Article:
Girlfriend says Celtics guard Jabari Bird choked her a dozen times
An argument over “trust issues” led Boston Celtics guard Jabari Bird to allegedly choke his girlfriend a dozen times, kick her repeatedly, and hold her against her will during a four-hour ordeal last Friday that ended when Bird began seizing up on his floor, court records show.
The allegations were laid out in a legal filing made public Thursday after Bird, 24, was arraigned in Brighton Municipal Court on charges including kidnapping and assault and battery with a dangerous weapon.
The weapon in question was a wall in his Brighton apartment, which he allegedly threw his girlfriend against during the incident, according to a Boston police report.
A not guilty plea was entered on Bird’s behalf, and he posted $50,000 bail. He left court without commenting and climbed into a sport utility vehicle with his agent.
Bird later released a statement saying he was stepping away from the team.
“I’m taking some time away from the team as I deal with my legal and medical issues,” Bird said. “I apologize to my family, the Celtics organization, my teammates, the fans and the NBA for the unnecessary distraction that I have caused. The information that has been released does not tell the full story. I do not condone violence against women. I am hopeful that in due time and process, I will be able to regain everyone’s trust.”
A Boston police report said the alleged victim, a student athlete at a local college, told a teammate and an assistant coach about the attack on Friday evening, and campus police were later called.
She sought treatment at a Boston hospital for injuries including cuts on her neck, bruising on her ear, and internal bleeding behind her left ear, records show.
The woman told Boston police that she and Bird, who battles “anxiety issues,” began arguing in his apartment around 1 p.m. Friday over trust issues Bird was having with her.
She alleged that he launched into a violent, lengthy attack, choking her approximately 12 times and releasing her neck whenever she began to go limp, allowing her to catch her breath before resuming the assault.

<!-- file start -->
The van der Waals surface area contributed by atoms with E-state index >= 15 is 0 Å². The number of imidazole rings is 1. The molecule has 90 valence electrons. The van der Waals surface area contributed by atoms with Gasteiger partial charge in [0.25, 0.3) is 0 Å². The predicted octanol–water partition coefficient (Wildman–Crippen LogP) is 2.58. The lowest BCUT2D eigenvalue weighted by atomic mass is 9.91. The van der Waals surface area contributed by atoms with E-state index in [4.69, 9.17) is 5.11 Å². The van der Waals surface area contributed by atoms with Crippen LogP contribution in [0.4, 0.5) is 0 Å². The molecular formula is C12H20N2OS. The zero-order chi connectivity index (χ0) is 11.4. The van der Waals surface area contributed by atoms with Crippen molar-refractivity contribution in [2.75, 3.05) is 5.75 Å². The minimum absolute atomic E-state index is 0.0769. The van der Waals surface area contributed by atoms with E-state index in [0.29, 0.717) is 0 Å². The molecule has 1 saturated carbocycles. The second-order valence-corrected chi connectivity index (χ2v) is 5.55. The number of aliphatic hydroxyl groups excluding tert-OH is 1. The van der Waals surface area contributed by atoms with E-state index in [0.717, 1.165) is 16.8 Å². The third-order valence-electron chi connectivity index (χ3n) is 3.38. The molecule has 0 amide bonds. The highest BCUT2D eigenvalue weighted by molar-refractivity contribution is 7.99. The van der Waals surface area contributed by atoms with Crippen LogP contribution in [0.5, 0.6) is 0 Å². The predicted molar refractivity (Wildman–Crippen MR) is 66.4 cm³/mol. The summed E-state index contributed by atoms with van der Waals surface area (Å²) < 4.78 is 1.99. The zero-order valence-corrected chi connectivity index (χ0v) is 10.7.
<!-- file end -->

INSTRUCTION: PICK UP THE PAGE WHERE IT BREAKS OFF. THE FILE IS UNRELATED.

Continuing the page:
Eventually, the woman told police, she passed out and woke up under Bird’s bed. He allegedly began kicking her when she poked her head out from under the bed. At one point he grabbed her ankles and dragged her away from the door to prevent her from leaving, the report said.
The encounter took an abrupt turn when Bird started displaying “seizure like” symptoms and fell to the ground, according to legal filings. His girlfriend “picked him off the ground” and put Bird on a bed, where he fell asleep, the report said. She then left the apartment.
Police also noted that Celtics trainer Art Horne had called 911 around 9:40 p.m. Friday, after he received a text message from the woman. She had texted Horne a screenshot of Bird’s threat to kill himself if she didn’t return to the apartment, the report said.
Horne went to Bird’s residence to check on him and called 911, the report said.
The trainer’s name was partially redacted but clearly visible in the copies of the report made public Thursday.
In a statement, the Celtics said the team “deplores domestic violence of any kind, and we are deeply disturbed by the allegations.”
“Most importantly, our thoughts are with the victim of this incident,” the team said.
The Celtics said that under league policy, such matters are handled by the league office, not the team, “and so the Celtics will be working with both the league and local authorities to assist in their ongoing investigations.”
An NBA spokesman called the allegations “disturbing” and said the league is “conducting a full investigation of the matter. We have been in contact with local authorities since learning of the incident.”
Bird faces four charges, including kidnapping and assault and battery with a dangerous weapon, both punishable by up to 10 years in state prison, and strangulation or suffocation and assault and battery on a househould or family member, which each carry maximum jail terms of 2½ years, records show.
Suffolk District Attorney Daniel F. Conley decried Bird’s alleged conduct.
“No one should have to live in an abusive relationship,” Conley said in a statement. “As this case illustrates, a trusted figure in a survivor’s life can make disclosing abuse to law enforcement easier. It might be a friend, coach, family member, or co-worker. It might be police or prosecutors directly. But no matter the circumstances and no matter who you are, it’s important to remember that there are people ready to help you.”
Bird had been hospitalized for an unspecified “evaluation” since his arrest Friday night.
After a strong summer league showing in Las Vegas in July, he earned the team’s final roster spot and signed a two-year, $3 million minimum contract.
Gary Washburn, Adam Himmelsbach, Milton J. Valencia, and John R. Ellement of the Globe staff contributed to this report.